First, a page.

Texas Instruments Inc., the largest analog-chip maker, forecast sales and profit that may fall short of analysts’ estimates as some customers cut orders ahead of an anticipated slowdown in demand for their products.
Fourth-quarter profit will be 42 cents to 50 cents a share on revenue of $2.86 billion to $3.1 billion, the Dallas-based company said yesterday in a statement. That compares with average analyst estimates of 51 cents and $3.11 billion, according to data compiled by Bloomberg.
Chief Executive Officer Rich Templeton is completing a shift to analog and embedded-processing markets and moving away from modems in mobile phones, an industry now led by Qualcomm Inc. While that diversification has shielded Texas Instruments from a slump in any single area, such as personal computers, other markets may be beginning to slow.
“Even those areas like industrial and infrastructure that have been relative stalwarts are feeling a bit fatigued,” said Cody Acree, an analyst at Williams Financial Group in Dallas who recommends buying the stock. “They are on the margin a bit more cautious than would be seasonally normal.”
Texas Instruments declined 1.7 percent to $40.28 at the close in New York. The stock has gained 30 percent this year.
The forecast reflects the typical decline in fourth-quarter demand from auto makers and industrial companies, Chief Financial Officer Kevin March said in an interview. Orders aren’t being canceled at a higher rate than usual, he said.
“The signals are suggesting that this is a normal demand environment,” March said.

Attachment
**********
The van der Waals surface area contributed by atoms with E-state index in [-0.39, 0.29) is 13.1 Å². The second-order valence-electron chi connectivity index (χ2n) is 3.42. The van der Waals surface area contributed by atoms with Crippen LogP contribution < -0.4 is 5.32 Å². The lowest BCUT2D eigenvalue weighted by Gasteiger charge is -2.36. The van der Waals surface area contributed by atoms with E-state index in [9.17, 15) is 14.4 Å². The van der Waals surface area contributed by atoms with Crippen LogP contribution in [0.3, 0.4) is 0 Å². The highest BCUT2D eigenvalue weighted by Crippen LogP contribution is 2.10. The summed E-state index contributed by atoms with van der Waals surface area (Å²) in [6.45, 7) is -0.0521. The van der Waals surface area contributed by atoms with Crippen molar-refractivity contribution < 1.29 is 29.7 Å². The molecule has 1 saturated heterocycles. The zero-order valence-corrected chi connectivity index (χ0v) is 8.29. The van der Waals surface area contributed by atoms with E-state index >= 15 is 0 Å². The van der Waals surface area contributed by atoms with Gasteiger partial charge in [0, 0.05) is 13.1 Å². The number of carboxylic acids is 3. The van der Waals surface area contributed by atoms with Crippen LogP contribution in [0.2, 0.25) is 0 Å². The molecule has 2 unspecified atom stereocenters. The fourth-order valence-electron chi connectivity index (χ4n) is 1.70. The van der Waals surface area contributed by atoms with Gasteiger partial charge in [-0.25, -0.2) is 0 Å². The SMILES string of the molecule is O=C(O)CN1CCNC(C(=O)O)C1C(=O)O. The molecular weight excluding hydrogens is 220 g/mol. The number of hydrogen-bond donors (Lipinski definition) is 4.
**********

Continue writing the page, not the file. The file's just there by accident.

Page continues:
Third-quarter profit fell 20 percent to $629 million, or 56 cents a share, from $784 million, or 67 cents, in the same period a year earlier. Sales fell 4.3 percent to $3.24 billion. On average, analysts had estimated profit of 53 cents on revenue of $3.23 billion, according to data compiled by Bloomberg.
Gross margin, or the percentage of sales remaining after deducting costs of production, rose to a record 54.8 percent, topping the 53.9 percent average analyst estimate.
Texas Instruments’ semiconductors are used in almost every type of electronic device that needs a chip, from military munitions and blood pressure monitors to industrial air conditioners. The company’s scope makes its earnings an indicator of demand across the economy.
Texas Instruments started exiting the business of digital baseband processors used in mobile phones more than a year ago and sales will fall to about $50 million in the fourth quarter, the company said. Qualcomm now dominates that market.
While the shift to analog has eased the company’s dependence on the mobile-device market, Texas Instruments still supplies cheaper components such as power-regulation chips and audio processors for phones. Its products are also used as power regulators in PCs.